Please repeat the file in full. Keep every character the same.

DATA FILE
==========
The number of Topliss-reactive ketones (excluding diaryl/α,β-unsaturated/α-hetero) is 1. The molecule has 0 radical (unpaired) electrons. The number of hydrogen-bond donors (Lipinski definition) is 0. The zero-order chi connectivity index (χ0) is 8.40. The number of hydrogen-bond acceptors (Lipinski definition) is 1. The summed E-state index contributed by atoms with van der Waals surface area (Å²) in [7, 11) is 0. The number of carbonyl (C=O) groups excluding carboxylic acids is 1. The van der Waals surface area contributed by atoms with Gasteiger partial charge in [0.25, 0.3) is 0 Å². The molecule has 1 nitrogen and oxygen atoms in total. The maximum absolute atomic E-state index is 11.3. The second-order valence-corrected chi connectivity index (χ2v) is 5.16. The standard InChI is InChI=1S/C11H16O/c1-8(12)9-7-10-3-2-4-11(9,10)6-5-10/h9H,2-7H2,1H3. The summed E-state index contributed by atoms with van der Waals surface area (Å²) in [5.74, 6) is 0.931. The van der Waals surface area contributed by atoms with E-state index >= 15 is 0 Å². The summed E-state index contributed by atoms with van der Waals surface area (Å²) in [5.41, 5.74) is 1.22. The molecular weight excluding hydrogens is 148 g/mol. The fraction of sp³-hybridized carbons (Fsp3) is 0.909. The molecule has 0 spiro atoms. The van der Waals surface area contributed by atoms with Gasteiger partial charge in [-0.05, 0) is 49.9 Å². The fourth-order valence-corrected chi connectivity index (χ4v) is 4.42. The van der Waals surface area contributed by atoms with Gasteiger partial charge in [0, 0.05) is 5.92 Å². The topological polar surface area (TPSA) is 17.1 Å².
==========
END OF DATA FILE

The number of Topliss-reactive ketones (excluding diaryl/α,β-unsaturated/α-hetero) is 1. The molecule has 0 radical (unpaired) electrons. The number of hydrogen-bond donors (Lipinski definition) is 0. The zero-order chi connectivity index (χ0) is 8.40. The number of hydrogen-bond acceptors (Lipinski definition) is 1. The summed E-state index contributed by atoms with van der Waals surface area (Å²) in [7, 11) is 0. The number of carbonyl (C=O) groups excluding carboxylic acids is 1. The van der Waals surface area contributed by atoms with Gasteiger partial charge in [0.25, 0.3) is 0 Å². The molecule has 1 nitrogen and oxygen atoms in total. The maximum absolute atomic E-state index is 11.3. The second-order valence-corrected chi connectivity index (χ2v) is 5.16. The standard InChI is InChI=1S/C11H16O/c1-8(12)9-7-10-3-2-4-11(9,10)6-5-10/h9H,2-7H2,1H3. The summed E-state index contributed by atoms with van der Waals surface area (Å²) in [5.74, 6) is 0.931. The van der Waals surface area contributed by atoms with E-state index >= 15 is 0 Å². The summed E-state index contributed by atoms with van der Waals surface area (Å²) in [5.41, 5.74) is 1.22. The molecular weight excluding hydrogens is 148 g/mol. The fraction of sp³-hybridized carbons (Fsp3) is 0.909. The molecule has 0 spiro atoms. The van der Waals surface area contributed by atoms with Gasteiger partial charge in [-0.05, 0) is 49.9 Å². The fourth-order valence-corrected chi connectivity index (χ4v) is 4.42. The van der Waals surface area contributed by atoms with Gasteiger partial charge in [0, 0.05) is 5.92 Å². The topological polar surface area (TPSA) is 17.1 Å².